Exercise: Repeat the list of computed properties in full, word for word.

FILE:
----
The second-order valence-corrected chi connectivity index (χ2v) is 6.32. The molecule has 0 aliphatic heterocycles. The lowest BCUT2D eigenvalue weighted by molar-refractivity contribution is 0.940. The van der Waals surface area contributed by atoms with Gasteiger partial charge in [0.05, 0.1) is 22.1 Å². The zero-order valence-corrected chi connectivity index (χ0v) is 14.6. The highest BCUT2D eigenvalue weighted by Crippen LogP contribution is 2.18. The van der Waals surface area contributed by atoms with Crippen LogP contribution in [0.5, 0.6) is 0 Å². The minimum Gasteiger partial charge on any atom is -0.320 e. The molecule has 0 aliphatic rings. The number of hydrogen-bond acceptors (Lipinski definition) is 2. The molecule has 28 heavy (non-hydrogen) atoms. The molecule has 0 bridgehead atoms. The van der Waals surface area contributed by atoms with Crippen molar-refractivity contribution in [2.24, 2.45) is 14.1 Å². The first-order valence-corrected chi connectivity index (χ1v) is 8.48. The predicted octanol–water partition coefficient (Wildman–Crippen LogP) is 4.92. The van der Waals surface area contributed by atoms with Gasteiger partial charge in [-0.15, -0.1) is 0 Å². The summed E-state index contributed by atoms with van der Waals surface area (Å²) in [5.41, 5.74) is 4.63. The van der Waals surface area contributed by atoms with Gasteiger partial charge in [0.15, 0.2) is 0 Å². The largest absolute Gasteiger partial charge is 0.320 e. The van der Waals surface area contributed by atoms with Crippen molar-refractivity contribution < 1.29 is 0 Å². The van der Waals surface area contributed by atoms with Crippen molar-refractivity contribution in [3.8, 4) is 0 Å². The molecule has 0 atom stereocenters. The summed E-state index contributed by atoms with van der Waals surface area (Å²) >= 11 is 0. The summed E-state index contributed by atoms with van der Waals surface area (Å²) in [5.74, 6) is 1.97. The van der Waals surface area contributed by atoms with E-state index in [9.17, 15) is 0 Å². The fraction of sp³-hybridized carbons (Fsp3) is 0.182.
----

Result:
The second-order valence-corrected chi connectivity index (χ2v) is 6.32. The molecule has 0 aliphatic heterocycles. The lowest BCUT2D eigenvalue weighted by molar-refractivity contribution is 0.940. The van der Waals surface area contributed by atoms with Gasteiger partial charge in [0.05, 0.1) is 22.1 Å². The zero-order valence-corrected chi connectivity index (χ0v) is 14.6. The highest BCUT2D eigenvalue weighted by Crippen LogP contribution is 2.18. The van der Waals surface area contributed by atoms with Crippen LogP contribution in [0.5, 0.6) is 0 Å². The minimum Gasteiger partial charge on any atom is -0.320 e. The molecule has 0 aliphatic rings. The number of hydrogen-bond acceptors (Lipinski definition) is 2. The molecule has 28 heavy (non-hydrogen) atoms. The molecule has 0 bridgehead atoms. The van der Waals surface area contributed by atoms with Crippen molar-refractivity contribution in [2.24, 2.45) is 14.1 Å². The first-order valence-corrected chi connectivity index (χ1v) is 8.48. The predicted octanol–water partition coefficient (Wildman–Crippen LogP) is 4.92. The van der Waals surface area contributed by atoms with Gasteiger partial charge in [-0.15, -0.1) is 0 Å². The summed E-state index contributed by atoms with van der Waals surface area (Å²) in [5.41, 5.74) is 4.63. The van der Waals surface area contributed by atoms with Gasteiger partial charge in [0.15, 0.2) is 0 Å². The largest absolute Gasteiger partial charge is 0.320 e. The van der Waals surface area contributed by atoms with Crippen molar-refractivity contribution < 1.29 is 0 Å². The van der Waals surface area contributed by atoms with Crippen molar-refractivity contribution in [3.8, 4) is 0 Å². The molecule has 0 atom stereocenters. The summed E-state index contributed by atoms with van der Waals surface area (Å²) >= 11 is 0. The summed E-state index contributed by atoms with van der Waals surface area (Å²) in [5.74, 6) is 1.97. The van der Waals surface area contributed by atoms with E-state index in [9.17, 15) is 0 Å². The fraction of sp³-hybridized carbons (Fsp3) is 0.182.